This moment begins the redemption of Dick which I had been waiting for since the inception of this title. He’s made some hard decisions while always believing it was for the best of reasons. They say the road to hell is paved by such men. I really appreciate the fact that with such limited exposure to what came before his birth, Jake cuts right to the heart of the entire Batman/Robin dynamic. The necessity of Robin is to bring balance to Batman’s view of the world. It keeps him from giving in to the darkness in which he has chosen to submerge himself in in his war on crime. Something Dick himself has lost sight of.
This leads them back to the battle being waged, which is also the location of the bomb that Lex triggers once Superman is restored. The sheer scale of the device is such that Clark can’t stop it alone. Jake then pleads the case for setting aside the fight in order to prevent a catastrophe. Uniting what moments ago were bitter rivals in a concerted effort to save the city and its people.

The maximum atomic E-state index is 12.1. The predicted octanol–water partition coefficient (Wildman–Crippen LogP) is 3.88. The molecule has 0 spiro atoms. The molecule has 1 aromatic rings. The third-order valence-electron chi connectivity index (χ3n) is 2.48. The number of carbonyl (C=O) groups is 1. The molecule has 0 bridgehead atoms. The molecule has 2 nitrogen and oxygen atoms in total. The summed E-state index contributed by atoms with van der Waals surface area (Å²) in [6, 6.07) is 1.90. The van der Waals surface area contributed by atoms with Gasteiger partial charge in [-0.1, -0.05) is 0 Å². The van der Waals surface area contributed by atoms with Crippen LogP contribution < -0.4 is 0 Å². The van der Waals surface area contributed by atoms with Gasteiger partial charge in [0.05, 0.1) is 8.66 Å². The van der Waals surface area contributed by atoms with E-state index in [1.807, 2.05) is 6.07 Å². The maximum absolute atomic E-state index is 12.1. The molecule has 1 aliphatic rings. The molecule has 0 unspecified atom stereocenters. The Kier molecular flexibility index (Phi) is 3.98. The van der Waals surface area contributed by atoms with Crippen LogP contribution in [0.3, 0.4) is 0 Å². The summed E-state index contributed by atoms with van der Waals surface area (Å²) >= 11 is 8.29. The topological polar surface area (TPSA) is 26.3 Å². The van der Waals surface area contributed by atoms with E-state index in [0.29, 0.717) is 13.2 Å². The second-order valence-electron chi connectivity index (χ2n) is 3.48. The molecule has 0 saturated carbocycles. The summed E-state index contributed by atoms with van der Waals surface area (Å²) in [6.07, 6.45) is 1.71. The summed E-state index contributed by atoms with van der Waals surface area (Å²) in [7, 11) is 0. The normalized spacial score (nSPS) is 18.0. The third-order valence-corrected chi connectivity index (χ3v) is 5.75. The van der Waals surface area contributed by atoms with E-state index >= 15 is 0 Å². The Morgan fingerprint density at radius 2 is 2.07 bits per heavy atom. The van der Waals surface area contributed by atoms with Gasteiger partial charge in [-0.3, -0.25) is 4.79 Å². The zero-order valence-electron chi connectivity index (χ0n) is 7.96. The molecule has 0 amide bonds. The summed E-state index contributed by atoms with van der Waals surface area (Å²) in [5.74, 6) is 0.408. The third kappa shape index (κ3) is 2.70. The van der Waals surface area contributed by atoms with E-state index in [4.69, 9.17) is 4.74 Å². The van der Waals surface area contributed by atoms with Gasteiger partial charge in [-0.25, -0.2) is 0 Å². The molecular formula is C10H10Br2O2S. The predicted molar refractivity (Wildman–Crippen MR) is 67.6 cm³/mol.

Ending: 8/10. While they saved the city, the bomb still went off. Everyone now has powers. And, hey, the world didn’t end. We get to see a handful of glimpses of Jake’s life going forward, primarily of a personal sort. It closes on Jake holding his infant son Richard. It’s not very often we get such a comprehensive look at the personal life of these characters before and after a major event. It tends to pause on those beats just long enough before moving on to the next crisis, which really suits this particular story well in my mind.
What I’m Looking Forward To: Unfortunately this is the end of the saga and I doubt it’s one that will be revisited anytime soon. There are still some threads out there that could potentially be spun into a story, so we could possibly see how the world evolves when overrun with meta-humans at some point in the future, but as it stands, I’m very satisfied by what is here being the end of this trip in a divergent timeline.
Overall Score: 9/10